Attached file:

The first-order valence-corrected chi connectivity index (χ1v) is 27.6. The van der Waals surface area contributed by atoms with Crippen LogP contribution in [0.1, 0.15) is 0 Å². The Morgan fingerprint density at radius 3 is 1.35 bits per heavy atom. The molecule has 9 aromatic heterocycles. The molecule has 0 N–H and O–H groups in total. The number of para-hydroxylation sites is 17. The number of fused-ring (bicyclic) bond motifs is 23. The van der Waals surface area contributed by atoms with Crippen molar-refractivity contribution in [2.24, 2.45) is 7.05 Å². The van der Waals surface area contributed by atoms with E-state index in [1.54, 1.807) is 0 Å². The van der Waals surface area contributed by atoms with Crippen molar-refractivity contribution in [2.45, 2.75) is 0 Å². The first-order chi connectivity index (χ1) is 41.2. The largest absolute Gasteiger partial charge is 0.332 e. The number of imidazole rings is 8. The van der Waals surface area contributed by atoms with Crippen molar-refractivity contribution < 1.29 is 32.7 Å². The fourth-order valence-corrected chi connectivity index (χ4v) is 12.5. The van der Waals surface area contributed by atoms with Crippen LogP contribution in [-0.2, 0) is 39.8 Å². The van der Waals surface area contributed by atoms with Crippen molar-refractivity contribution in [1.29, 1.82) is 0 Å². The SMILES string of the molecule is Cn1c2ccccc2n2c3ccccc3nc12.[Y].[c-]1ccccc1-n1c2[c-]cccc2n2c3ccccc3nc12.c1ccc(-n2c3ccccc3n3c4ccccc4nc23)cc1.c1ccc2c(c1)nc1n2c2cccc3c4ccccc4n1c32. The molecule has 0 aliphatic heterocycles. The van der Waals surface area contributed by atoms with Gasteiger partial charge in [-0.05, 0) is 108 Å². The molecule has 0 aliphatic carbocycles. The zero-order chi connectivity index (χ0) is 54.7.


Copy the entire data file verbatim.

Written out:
The first-order valence-corrected chi connectivity index (χ1v) is 27.6. The van der Waals surface area contributed by atoms with Crippen LogP contribution in [0.1, 0.15) is 0 Å². The Morgan fingerprint density at radius 3 is 1.35 bits per heavy atom. The molecule has 9 aromatic heterocycles. The molecule has 0 N–H and O–H groups in total. The number of para-hydroxylation sites is 17. The number of fused-ring (bicyclic) bond motifs is 23. The van der Waals surface area contributed by atoms with Crippen molar-refractivity contribution in [2.24, 2.45) is 7.05 Å². The van der Waals surface area contributed by atoms with E-state index in [1.54, 1.807) is 0 Å². The van der Waals surface area contributed by atoms with Crippen molar-refractivity contribution in [2.45, 2.75) is 0 Å². The first-order chi connectivity index (χ1) is 41.2. The largest absolute Gasteiger partial charge is 0.332 e. The number of imidazole rings is 8. The van der Waals surface area contributed by atoms with Crippen molar-refractivity contribution < 1.29 is 32.7 Å². The fourth-order valence-corrected chi connectivity index (χ4v) is 12.5. The van der Waals surface area contributed by atoms with Crippen LogP contribution in [-0.2, 0) is 39.8 Å². The van der Waals surface area contributed by atoms with Crippen molar-refractivity contribution in [1.29, 1.82) is 0 Å². The SMILES string of the molecule is Cn1c2ccccc2n2c3ccccc3nc12.[Y].[c-]1ccccc1-n1c2[c-]cccc2n2c3ccccc3nc12.c1ccc(-n2c3ccccc3n3c4ccccc4nc23)cc1.c1ccc2c(c1)nc1n2c2cccc3c4ccccc4n1c32. The molecule has 0 aliphatic heterocycles. The van der Waals surface area contributed by atoms with Gasteiger partial charge in [-0.05, 0) is 108 Å². The molecule has 0 aliphatic carbocycles. The zero-order chi connectivity index (χ0) is 54.7.